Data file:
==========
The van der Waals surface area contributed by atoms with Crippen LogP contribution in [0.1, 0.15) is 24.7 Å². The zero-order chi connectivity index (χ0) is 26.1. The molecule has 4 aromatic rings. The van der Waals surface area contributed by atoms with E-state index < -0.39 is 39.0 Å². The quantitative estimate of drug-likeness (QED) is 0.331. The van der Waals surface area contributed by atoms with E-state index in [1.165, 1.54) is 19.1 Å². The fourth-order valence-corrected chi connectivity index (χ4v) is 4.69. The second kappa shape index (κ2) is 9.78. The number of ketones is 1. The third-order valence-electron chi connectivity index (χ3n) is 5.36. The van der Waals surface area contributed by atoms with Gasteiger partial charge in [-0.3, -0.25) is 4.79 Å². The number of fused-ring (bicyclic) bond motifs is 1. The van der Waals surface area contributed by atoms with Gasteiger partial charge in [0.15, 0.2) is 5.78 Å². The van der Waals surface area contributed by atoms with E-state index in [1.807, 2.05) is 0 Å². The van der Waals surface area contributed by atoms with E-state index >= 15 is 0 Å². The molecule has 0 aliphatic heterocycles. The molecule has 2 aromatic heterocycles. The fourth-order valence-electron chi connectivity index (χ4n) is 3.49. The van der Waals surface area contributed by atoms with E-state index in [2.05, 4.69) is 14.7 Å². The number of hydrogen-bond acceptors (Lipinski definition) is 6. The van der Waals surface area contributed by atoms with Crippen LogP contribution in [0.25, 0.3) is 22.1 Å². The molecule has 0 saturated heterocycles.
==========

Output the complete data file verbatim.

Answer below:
The van der Waals surface area contributed by atoms with Crippen LogP contribution in [0.1, 0.15) is 24.7 Å². The zero-order chi connectivity index (χ0) is 26.1. The molecule has 4 aromatic rings. The van der Waals surface area contributed by atoms with E-state index < -0.39 is 39.0 Å². The quantitative estimate of drug-likeness (QED) is 0.331. The van der Waals surface area contributed by atoms with E-state index in [1.165, 1.54) is 19.1 Å². The fourth-order valence-corrected chi connectivity index (χ4v) is 4.69. The second kappa shape index (κ2) is 9.78. The number of ketones is 1. The third-order valence-electron chi connectivity index (χ3n) is 5.36. The van der Waals surface area contributed by atoms with Gasteiger partial charge in [-0.3, -0.25) is 4.79 Å². The number of fused-ring (bicyclic) bond motifs is 1. The van der Waals surface area contributed by atoms with Gasteiger partial charge in [0.15, 0.2) is 5.78 Å². The van der Waals surface area contributed by atoms with E-state index in [1.807, 2.05) is 0 Å². The van der Waals surface area contributed by atoms with E-state index >= 15 is 0 Å². The molecule has 0 aliphatic heterocycles. The molecule has 2 aromatic heterocycles. The fourth-order valence-electron chi connectivity index (χ4n) is 3.49. The van der Waals surface area contributed by atoms with E-state index in [2.05, 4.69) is 14.7 Å². The number of hydrogen-bond acceptors (Lipinski definition) is 6. The van der Waals surface area contributed by atoms with Crippen LogP contribution in [0.25, 0.3) is 22.1 Å². The molecule has 0 saturated heterocycles.